New Roundtable Practices Adopted for 2013
A volunteer Roundtable Task Force was started in 2011. The mission of the roundtable group was to:
- Undertake a comprehensive study of how effectively we are delivering and supporting roundtables in the various types of councils around the country, with a separate focus on the needs of each of our traditional programs: Cub Scouts, Boy Scouts, and Venturing;
- Improve the content and quality of Roundtable communications and training support by identifying and deploying best methods and developing technology resources that will result in more effective administration of roundtables, and
- Coordinate with other task forces and the BSA National Council to jointly develop and deliver the “next generation” of roundtables as we enter our second century of unit service.
Shown below are the task force’s recommendations approved as standard practice beginning in 2013:
Assistant Roundtable Commissioners (name change): Program-specific roundtable commissioners for Cub Scouts, Boy Scouts, Varsity, and Venturing are responsible for the development and delivery of their monthly meeting agenda and program items. All others who assist these individuals are deemed assistant roundtable commissioners. That negates the need for a staff position. Most important, it allows the assistants to pursue the normal roundtable training and awards structure. Each program-specific roundtable commissioner would be able to have as many assistants as are needed (e.g., Cub Scouts may need several to facilitate their program breakouts while others may not need as many). So, each could have as many as they deem appropriate based on district size, attendance numbers, and breakout groups formed.
The current patches, which consist of the Cub Scout and Boy Scout Roundtable Staff, Varsity Scout Huddle Staff, and Venturing Roundtable Staff, will be replaced with the patch shown at left.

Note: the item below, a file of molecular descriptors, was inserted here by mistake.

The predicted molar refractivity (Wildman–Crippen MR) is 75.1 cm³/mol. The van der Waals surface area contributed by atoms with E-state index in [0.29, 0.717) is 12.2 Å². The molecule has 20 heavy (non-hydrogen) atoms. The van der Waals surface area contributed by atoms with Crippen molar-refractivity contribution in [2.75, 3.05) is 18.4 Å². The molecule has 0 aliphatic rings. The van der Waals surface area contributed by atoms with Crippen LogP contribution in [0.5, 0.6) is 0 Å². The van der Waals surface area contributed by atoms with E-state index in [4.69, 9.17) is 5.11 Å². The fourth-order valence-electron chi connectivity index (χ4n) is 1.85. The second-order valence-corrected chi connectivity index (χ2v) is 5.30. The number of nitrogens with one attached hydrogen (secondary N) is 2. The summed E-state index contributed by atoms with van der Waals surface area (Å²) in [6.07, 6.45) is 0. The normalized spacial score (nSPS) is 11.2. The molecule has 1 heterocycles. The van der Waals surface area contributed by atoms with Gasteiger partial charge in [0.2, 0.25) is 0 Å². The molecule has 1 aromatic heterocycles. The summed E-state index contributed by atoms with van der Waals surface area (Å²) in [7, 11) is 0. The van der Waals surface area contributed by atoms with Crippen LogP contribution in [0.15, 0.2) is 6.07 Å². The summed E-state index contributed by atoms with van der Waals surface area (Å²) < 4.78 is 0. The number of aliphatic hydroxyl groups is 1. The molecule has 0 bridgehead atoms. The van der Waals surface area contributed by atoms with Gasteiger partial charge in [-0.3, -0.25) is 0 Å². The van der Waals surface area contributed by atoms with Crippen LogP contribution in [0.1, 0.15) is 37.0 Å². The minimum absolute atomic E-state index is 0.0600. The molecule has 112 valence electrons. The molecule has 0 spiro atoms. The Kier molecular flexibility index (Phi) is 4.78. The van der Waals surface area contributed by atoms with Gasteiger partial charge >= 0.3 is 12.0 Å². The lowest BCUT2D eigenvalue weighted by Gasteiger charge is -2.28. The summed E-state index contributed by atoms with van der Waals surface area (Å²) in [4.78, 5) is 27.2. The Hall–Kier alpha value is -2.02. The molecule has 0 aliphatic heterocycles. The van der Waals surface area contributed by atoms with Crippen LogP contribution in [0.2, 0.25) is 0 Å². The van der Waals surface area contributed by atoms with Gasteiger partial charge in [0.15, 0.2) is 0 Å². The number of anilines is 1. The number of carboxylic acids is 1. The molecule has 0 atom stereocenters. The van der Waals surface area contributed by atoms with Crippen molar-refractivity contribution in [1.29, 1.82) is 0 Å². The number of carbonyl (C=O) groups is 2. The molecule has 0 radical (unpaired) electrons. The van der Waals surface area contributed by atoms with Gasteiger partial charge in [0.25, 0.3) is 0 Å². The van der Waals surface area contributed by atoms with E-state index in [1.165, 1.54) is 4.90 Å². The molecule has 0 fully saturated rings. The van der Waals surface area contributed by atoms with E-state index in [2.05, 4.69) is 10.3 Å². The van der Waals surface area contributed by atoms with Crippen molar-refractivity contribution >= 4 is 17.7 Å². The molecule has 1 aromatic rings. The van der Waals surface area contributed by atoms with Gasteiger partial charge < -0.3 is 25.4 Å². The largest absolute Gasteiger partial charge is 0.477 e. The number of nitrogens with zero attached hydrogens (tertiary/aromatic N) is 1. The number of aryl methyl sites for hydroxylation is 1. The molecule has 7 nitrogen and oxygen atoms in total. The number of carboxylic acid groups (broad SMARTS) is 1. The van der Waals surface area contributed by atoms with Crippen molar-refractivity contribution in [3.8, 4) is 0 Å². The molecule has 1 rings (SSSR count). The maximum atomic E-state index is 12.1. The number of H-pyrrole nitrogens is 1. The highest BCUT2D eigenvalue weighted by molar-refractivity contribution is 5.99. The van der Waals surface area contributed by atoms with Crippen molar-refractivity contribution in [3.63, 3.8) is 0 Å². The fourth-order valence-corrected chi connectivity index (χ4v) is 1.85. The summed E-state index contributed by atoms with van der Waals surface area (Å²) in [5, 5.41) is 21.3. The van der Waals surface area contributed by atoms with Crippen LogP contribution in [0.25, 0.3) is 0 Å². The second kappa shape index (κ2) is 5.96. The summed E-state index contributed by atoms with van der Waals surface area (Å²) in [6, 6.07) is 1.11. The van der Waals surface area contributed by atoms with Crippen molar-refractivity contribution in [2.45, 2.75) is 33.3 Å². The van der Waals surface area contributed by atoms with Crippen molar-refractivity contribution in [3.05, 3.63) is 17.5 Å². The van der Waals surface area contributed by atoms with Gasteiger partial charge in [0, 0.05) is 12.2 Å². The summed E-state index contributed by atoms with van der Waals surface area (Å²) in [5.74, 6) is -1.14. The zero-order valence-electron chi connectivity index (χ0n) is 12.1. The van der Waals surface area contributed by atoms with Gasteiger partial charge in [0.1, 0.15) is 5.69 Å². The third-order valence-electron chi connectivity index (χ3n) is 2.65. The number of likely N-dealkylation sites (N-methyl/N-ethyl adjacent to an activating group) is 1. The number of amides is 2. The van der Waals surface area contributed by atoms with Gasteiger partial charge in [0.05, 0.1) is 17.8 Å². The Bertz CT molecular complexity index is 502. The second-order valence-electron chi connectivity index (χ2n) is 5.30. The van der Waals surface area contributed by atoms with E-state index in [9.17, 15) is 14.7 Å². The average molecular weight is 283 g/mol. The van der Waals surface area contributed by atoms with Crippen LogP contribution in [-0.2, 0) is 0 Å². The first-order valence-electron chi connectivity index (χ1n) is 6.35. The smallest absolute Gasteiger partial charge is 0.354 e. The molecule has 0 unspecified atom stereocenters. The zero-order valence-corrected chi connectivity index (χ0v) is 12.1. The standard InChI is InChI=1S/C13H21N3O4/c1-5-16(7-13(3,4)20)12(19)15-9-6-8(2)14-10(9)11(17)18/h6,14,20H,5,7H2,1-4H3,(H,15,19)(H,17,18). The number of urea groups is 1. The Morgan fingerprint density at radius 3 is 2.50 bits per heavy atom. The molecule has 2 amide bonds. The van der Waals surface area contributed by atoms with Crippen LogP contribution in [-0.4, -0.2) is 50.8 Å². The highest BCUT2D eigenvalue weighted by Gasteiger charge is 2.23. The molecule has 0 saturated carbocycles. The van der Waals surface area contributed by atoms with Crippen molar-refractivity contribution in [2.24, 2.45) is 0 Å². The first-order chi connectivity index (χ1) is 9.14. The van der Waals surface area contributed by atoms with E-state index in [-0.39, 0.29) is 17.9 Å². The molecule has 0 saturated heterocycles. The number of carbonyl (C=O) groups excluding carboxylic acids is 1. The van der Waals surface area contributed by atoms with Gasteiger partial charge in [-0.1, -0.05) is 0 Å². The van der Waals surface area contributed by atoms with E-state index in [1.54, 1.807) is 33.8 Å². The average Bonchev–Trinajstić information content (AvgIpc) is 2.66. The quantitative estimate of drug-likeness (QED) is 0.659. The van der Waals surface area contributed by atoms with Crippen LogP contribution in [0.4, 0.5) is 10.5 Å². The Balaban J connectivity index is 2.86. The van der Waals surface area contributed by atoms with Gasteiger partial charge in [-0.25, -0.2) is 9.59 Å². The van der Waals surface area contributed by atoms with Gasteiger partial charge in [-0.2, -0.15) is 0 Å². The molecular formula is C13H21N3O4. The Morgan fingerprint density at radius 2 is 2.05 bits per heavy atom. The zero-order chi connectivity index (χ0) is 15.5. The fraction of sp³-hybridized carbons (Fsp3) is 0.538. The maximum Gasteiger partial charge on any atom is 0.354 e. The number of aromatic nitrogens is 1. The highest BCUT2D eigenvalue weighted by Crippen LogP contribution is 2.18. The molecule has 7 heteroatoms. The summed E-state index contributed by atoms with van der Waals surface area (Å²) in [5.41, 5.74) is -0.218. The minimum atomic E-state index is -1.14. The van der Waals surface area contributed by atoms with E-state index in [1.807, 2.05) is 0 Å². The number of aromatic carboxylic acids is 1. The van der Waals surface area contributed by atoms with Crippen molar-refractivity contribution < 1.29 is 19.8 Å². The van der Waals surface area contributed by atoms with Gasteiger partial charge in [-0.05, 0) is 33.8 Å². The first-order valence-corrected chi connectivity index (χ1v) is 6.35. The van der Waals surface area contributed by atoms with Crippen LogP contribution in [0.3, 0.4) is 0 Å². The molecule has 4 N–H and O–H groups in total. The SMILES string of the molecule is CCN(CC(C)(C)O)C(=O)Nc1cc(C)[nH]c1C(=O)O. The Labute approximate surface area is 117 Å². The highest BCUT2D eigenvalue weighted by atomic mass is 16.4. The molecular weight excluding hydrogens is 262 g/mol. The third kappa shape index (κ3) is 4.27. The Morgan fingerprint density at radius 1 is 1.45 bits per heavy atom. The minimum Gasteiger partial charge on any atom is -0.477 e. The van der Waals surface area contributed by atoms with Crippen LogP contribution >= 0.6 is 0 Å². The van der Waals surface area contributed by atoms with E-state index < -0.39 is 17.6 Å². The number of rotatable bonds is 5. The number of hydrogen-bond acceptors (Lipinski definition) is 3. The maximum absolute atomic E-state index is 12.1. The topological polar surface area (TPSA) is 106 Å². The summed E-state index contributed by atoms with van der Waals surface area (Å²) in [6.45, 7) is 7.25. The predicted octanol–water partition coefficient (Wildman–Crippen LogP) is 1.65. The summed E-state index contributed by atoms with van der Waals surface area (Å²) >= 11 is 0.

The two positions described below are recommended as standardized operating practice. In large councils, there may be a need for more than one ACC roundtable in order to viably cover a huge number of districts or territory. In small councils one may be fine or perhaps not needed at all. Or in these smaller councils, perhaps an ACC roundtable is needed, but the ADC roundtable isn’t. One or the other seems necessary to give better oversight to the roundtable program since lack of oversight appears to be one of the factors contributing to poor performance! These two positions will also promote the use of technologies to most effectively reach units that do not or cannot attend normal roundtable meetings.
1. Assistant Council Commissioner—Roundtable (new position): this person would report to the council commissioner and conduct an annual council-wide roundtable planning meeting followed up by a midyear review. This process would bring some standardization to district roundtable in terms of content of material by promoting the use of national roundtable guides, and this should help keep meetings interesting and focused on assisting units. It would be recommended that this person visit district roundtables from time to time to review content and attendance. While the position of assistant council commissioner currently exists in some councils, this specific assignment pertaining to roundtable responsibilities is not formalized, and thus a specific job description has been designed.